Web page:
This intersection represents a tautology about prices, and where one is ruled by despots, one need not be on each side be willing. The result is that the market does not clear, and you get shortages on one side, like food, and surpluses on the other side, like a million tons of wheat rotting by a Siberian railroad siding.

    So, because the Dutch rolled the Indians, do we need to scrap economic freedom and impose a big tax on carbon, and put the United Nations in charge of where to ship that money we earned, net of taxes?

    OK — give back Manhattan and the Bronx to the Native Americans in Oklahoma and Florida. Deed holders in the other boroughs, plus the people in the rest of New York, along with the rest of the country who have a combined AGI of under $251,000 per year and do not have more than $85,000 in their IRA get to keep their property if the total value of their property does not exceed the federal standard.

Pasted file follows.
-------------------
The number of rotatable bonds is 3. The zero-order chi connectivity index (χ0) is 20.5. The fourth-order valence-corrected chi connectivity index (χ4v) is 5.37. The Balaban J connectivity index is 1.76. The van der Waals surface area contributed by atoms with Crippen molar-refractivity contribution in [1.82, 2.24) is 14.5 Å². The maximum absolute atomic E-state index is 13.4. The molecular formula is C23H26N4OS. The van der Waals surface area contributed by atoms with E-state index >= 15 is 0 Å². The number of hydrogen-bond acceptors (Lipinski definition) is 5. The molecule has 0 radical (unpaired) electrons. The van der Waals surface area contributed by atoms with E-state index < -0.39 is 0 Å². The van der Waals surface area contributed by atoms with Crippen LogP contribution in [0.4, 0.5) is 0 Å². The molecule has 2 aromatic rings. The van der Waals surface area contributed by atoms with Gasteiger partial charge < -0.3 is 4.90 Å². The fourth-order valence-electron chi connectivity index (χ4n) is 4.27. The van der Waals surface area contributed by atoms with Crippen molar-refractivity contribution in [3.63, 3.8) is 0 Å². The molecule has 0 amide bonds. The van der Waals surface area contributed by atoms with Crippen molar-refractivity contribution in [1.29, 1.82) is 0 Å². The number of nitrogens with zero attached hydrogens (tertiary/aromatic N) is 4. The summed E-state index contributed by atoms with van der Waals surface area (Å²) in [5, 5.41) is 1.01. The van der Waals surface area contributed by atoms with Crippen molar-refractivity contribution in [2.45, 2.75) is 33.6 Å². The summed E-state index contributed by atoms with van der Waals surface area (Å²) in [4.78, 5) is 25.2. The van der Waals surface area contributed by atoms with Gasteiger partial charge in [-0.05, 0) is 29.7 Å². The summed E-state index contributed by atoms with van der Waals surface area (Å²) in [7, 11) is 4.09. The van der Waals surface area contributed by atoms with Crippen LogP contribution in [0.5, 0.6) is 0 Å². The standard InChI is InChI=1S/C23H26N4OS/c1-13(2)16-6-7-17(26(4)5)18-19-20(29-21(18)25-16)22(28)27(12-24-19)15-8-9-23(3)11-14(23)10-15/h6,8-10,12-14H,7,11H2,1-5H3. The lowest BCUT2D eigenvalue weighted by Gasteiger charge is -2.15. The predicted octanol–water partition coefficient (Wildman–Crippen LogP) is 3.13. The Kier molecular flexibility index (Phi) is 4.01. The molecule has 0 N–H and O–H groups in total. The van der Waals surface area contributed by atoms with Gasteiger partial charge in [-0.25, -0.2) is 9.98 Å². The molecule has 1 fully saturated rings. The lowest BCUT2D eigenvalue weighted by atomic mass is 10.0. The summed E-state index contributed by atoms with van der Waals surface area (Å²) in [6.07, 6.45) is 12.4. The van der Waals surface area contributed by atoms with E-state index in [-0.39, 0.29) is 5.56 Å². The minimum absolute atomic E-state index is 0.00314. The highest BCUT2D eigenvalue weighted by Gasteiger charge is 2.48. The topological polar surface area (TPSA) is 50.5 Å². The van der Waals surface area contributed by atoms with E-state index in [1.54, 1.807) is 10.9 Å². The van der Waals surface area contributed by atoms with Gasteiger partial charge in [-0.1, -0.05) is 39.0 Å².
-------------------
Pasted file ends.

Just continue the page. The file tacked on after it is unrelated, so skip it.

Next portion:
So, a broad-based carbon tax would indeed raise a hell of a lot of money, and if it were properly applied, would be hardly noticeable. Like boiling a frog.

    By the way, what were gas prices in 2008? What were they in 1984?

  2. […] variation in gas price movements is smaller than the size of the “optimal” gas tax. See last Friday’s post for a discussion. I’d like to add to that discussion a little. I have a former student who can’t help […]